By Daniel Waweru (via African Arguments)
It’s often said that Kenya’s political parties lack any ideological underpinning. The recent pair of Presidential debates shows this false.
The discussion of economic policy at the main debate, where it emerged that the Nairobi consensus doesn’t significantly differ from the Washington consensus, may have been the clearest counterexample, but the Deputy-Presidential debate, where candidates opposed the Marriage Act, and were happy to express the view that abortion is unconstitutional – on explicitly Biblical grounds no less – was probably the most amusing. Never mind that the constitution, at Art 21(4), explicitly permits abortion in cases where a qualified medical practitioner determines that the life or health of the mother is in danger; the real value of the debates is in laying bare the basic assumptions of the top end of Kenya’s political class.
The trimmings and colour scheme of the debate stage didn’t struggle too hard to distinguish themselves from the setup at a Republican primary. Raila Odinga and Prof. James Kiyiapi claimed, with varying degrees of plausibility, to represent the Kenyan dream. Uhuru Kenyatta wore one of those lapel pins: the sort of thing American politicians do; the sort of thing which sits ill with the nationalism-and-sovereignty theme of his campaign. Paul Muite, apparently intent on demonstrating that the urge to Americanisation had detached him from all contact with Kenyan reality, clasped his right hand to his heart in the American style as the national anthem played before the debate. As every Kenyan schoolboy knows, the posture for a formal performance of the national anthem is attention, thumbs in and facing downwards.
The precedents date back to at least Kenyatta’s reliance on Thurgood Marshall’s legal advice for the framing of the constitution (an episode nicely reviewed in Mary Dudziak’s Exporting American Dreams), and they continued with the naming of the FOrum for the Restoration of Democracy (FORD) and ODM’s six-sided Pentagon of 2007. In Muite’s performance, a new depth (or height, to taste) has been reached.
There was other amusement and instruction on offer. Martha Karua’s diligence, directness and mastery of her brief produced the best debating performance of the eight candidates: she was able to point out, to the Prime Minister’s evident discomfort, that his party had failed to support the bill through which the government had proposed to set up a local tribunal to try the perpetrators of the post-election violence of 2007. Kiyiapi ably argued his corner when Peter Kenneth, widely regarded as the details and policy guy before the debate, claimed that there was only a misdistribution, not a dearth, of teachers.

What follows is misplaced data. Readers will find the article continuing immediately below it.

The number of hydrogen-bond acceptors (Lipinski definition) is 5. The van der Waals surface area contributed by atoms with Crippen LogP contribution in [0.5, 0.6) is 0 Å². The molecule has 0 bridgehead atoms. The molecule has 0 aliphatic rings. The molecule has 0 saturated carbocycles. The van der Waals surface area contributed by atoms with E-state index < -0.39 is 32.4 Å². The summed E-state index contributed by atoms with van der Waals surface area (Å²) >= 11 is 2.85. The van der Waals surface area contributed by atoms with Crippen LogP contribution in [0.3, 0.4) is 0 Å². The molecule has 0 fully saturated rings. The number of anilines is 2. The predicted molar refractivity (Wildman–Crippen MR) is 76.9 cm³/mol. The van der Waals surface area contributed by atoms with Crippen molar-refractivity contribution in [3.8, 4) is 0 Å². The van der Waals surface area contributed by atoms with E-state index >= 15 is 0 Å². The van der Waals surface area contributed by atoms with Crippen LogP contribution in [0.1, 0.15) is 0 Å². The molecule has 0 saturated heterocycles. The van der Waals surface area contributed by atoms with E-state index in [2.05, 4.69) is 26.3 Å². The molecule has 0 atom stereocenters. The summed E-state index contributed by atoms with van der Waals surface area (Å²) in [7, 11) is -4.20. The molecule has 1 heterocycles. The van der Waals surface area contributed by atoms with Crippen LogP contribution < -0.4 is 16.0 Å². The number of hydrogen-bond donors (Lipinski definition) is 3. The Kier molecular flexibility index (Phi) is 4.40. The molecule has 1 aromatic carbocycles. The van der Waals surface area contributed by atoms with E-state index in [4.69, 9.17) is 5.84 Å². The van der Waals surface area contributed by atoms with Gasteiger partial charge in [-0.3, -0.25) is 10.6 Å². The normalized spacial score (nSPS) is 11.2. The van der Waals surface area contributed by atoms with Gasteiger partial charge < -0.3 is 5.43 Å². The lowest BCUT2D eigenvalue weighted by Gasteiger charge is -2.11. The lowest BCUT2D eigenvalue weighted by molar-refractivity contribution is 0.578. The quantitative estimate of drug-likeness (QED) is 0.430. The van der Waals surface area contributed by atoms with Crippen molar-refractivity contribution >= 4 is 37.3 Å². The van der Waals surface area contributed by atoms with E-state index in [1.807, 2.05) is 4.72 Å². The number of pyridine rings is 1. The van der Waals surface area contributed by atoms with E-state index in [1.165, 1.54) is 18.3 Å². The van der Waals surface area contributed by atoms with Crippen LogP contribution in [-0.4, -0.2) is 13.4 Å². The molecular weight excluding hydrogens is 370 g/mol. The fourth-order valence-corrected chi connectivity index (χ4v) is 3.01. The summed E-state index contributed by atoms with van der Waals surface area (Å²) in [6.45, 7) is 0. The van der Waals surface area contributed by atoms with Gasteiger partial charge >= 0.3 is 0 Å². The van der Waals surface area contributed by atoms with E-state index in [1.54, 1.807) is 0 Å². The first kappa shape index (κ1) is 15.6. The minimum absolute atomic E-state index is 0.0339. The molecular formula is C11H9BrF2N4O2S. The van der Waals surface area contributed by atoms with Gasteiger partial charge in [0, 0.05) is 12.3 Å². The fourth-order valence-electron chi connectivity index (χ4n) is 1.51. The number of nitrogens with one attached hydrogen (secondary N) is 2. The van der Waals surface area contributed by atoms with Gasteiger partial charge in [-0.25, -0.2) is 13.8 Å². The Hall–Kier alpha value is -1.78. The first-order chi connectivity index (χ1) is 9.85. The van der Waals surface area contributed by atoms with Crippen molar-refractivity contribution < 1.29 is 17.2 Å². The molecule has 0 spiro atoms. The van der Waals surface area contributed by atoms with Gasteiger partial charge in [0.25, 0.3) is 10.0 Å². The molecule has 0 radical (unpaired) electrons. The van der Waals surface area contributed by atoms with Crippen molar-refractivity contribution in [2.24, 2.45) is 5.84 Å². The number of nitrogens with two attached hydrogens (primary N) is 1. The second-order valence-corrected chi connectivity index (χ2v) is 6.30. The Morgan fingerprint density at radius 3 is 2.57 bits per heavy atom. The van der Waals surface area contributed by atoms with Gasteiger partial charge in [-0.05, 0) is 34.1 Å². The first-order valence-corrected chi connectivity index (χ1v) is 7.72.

Kiyiapi, a former Permanent Secretary in the Ministry of Education, laid out the details of the shortfall. Indeed, apart from a purple patch halfway through the debate when he exposed the steep growth in recurrent expenditure, and made a specific promise to cut KES 150 billion of it, Peter Kenneth did poorly: he seemed arrogant, hawkish (overcompensating, perhaps, for his image as a bit of a wimp) and windy — unable concisely to state his plans.
All the professional politicians on stage came out for some variant or other of Uhuru’s position on the matter of his eligibility, in light of the ICC matter: the common mind most clearly spoken by Prof Kiyiapi when he said that the matter would be decided by the electorate. This joint view made Uhuru’s defence, in the face of fierce questioning from the moderator, less difficult than it might have been. It eased his attempts to defend himself; it removed a significant weapon from his opposition’s armoury; it strengthened his own campaign narrative — so much so that the public endorsement of this view by his opposition probably explains his post-debate success with undecided voters.
Uhuru didn’t debate particularly well — indeed, he was disastrous in parts, as when he claimed that the ICC case was a personal problem; or when replied to Karua’s probing of his eligibility with the claim that he was seeking elective, not appointive, office. (While sound, the distinction was completely irrelevant to the question.) But, given the concurrence of his rivals with substantially the same story that he’s been telling throughout the campaign, it turns out he’s the candidate who most benefited politically from these debates. Martha may have won the debate, and Uhuru the politicking; Kenyans will have to content themselves with the prize of a president picked from this unabashedly illiberal and rightwing gang of eight.